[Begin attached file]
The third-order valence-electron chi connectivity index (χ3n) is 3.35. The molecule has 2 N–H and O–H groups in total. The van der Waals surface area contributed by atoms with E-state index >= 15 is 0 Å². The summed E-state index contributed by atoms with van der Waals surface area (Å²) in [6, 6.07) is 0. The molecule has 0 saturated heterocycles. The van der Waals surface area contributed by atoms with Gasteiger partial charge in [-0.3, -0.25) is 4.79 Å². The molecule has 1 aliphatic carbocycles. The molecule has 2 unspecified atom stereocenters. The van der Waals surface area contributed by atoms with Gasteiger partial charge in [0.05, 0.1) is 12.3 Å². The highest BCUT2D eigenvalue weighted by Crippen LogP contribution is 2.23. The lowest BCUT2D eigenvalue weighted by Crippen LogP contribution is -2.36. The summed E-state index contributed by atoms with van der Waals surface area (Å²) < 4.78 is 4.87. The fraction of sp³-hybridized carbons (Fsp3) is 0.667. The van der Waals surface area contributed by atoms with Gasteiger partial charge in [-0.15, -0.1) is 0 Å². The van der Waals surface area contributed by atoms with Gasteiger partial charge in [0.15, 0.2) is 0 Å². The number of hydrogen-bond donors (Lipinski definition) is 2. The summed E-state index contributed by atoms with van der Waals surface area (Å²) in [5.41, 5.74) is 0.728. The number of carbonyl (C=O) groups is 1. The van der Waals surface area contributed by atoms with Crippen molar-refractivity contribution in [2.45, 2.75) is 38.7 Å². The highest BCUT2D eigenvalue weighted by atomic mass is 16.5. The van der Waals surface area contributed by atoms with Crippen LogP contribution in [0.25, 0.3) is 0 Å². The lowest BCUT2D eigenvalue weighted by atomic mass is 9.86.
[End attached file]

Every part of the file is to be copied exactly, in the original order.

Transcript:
The third-order valence-electron chi connectivity index (χ3n) is 3.35. The molecule has 2 N–H and O–H groups in total. The van der Waals surface area contributed by atoms with E-state index >= 15 is 0 Å². The summed E-state index contributed by atoms with van der Waals surface area (Å²) in [6, 6.07) is 0. The molecule has 0 saturated heterocycles. The van der Waals surface area contributed by atoms with Gasteiger partial charge in [-0.3, -0.25) is 4.79 Å². The molecule has 1 aliphatic carbocycles. The molecule has 2 unspecified atom stereocenters. The van der Waals surface area contributed by atoms with Gasteiger partial charge in [0.05, 0.1) is 12.3 Å². The highest BCUT2D eigenvalue weighted by Crippen LogP contribution is 2.23. The lowest BCUT2D eigenvalue weighted by Crippen LogP contribution is -2.36. The summed E-state index contributed by atoms with van der Waals surface area (Å²) < 4.78 is 4.87. The fraction of sp³-hybridized carbons (Fsp3) is 0.667. The van der Waals surface area contributed by atoms with Gasteiger partial charge in [-0.15, -0.1) is 0 Å². The van der Waals surface area contributed by atoms with Gasteiger partial charge in [0.15, 0.2) is 0 Å². The number of hydrogen-bond donors (Lipinski definition) is 2. The summed E-state index contributed by atoms with van der Waals surface area (Å²) in [5.41, 5.74) is 0.728. The number of carbonyl (C=O) groups is 1. The van der Waals surface area contributed by atoms with Crippen molar-refractivity contribution in [2.45, 2.75) is 38.7 Å². The highest BCUT2D eigenvalue weighted by atomic mass is 16.5. The van der Waals surface area contributed by atoms with Crippen LogP contribution in [0.25, 0.3) is 0 Å². The lowest BCUT2D eigenvalue weighted by atomic mass is 9.86.